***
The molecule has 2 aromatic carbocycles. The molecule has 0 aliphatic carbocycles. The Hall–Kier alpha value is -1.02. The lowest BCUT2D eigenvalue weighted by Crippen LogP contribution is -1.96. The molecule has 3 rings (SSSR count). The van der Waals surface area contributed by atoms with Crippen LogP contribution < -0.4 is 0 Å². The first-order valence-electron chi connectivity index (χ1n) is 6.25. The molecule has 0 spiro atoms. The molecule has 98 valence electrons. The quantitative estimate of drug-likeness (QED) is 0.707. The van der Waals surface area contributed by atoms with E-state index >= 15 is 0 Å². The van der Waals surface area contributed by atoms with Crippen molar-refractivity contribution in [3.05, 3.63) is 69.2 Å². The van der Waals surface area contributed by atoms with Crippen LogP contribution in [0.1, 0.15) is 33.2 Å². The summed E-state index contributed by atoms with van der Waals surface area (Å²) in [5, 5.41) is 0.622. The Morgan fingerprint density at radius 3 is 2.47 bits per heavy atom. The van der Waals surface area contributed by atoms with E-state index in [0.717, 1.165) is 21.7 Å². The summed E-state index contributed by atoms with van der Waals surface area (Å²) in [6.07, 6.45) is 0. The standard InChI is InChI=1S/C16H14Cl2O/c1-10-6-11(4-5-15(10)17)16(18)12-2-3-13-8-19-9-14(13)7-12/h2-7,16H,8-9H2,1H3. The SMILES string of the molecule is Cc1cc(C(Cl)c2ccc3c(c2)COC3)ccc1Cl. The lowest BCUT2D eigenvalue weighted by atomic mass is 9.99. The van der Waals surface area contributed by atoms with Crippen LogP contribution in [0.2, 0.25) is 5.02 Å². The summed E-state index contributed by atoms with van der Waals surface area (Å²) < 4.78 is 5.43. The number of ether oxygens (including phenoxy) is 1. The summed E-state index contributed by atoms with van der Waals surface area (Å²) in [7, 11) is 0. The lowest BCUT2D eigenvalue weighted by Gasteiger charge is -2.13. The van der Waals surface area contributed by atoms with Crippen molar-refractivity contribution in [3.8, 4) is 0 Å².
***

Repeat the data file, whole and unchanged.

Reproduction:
The molecule has 2 aromatic carbocycles. The molecule has 0 aliphatic carbocycles. The Hall–Kier alpha value is -1.02. The lowest BCUT2D eigenvalue weighted by Crippen LogP contribution is -1.96. The molecule has 3 rings (SSSR count). The van der Waals surface area contributed by atoms with Crippen LogP contribution < -0.4 is 0 Å². The first-order valence-electron chi connectivity index (χ1n) is 6.25. The molecule has 0 spiro atoms. The molecule has 98 valence electrons. The quantitative estimate of drug-likeness (QED) is 0.707. The van der Waals surface area contributed by atoms with E-state index >= 15 is 0 Å². The van der Waals surface area contributed by atoms with Crippen molar-refractivity contribution in [3.05, 3.63) is 69.2 Å². The van der Waals surface area contributed by atoms with Crippen LogP contribution in [0.1, 0.15) is 33.2 Å². The summed E-state index contributed by atoms with van der Waals surface area (Å²) in [5, 5.41) is 0.622. The Morgan fingerprint density at radius 3 is 2.47 bits per heavy atom. The van der Waals surface area contributed by atoms with E-state index in [0.717, 1.165) is 21.7 Å². The summed E-state index contributed by atoms with van der Waals surface area (Å²) in [6.07, 6.45) is 0. The standard InChI is InChI=1S/C16H14Cl2O/c1-10-6-11(4-5-15(10)17)16(18)12-2-3-13-8-19-9-14(13)7-12/h2-7,16H,8-9H2,1H3. The SMILES string of the molecule is Cc1cc(C(Cl)c2ccc3c(c2)COC3)ccc1Cl. The lowest BCUT2D eigenvalue weighted by atomic mass is 9.99. The van der Waals surface area contributed by atoms with Crippen LogP contribution in [0.2, 0.25) is 5.02 Å². The summed E-state index contributed by atoms with van der Waals surface area (Å²) < 4.78 is 5.43. The number of ether oxygens (including phenoxy) is 1. The summed E-state index contributed by atoms with van der Waals surface area (Å²) in [7, 11) is 0. The lowest BCUT2D eigenvalue weighted by Gasteiger charge is -2.13. The van der Waals surface area contributed by atoms with Crippen molar-refractivity contribution in [3.8, 4) is 0 Å².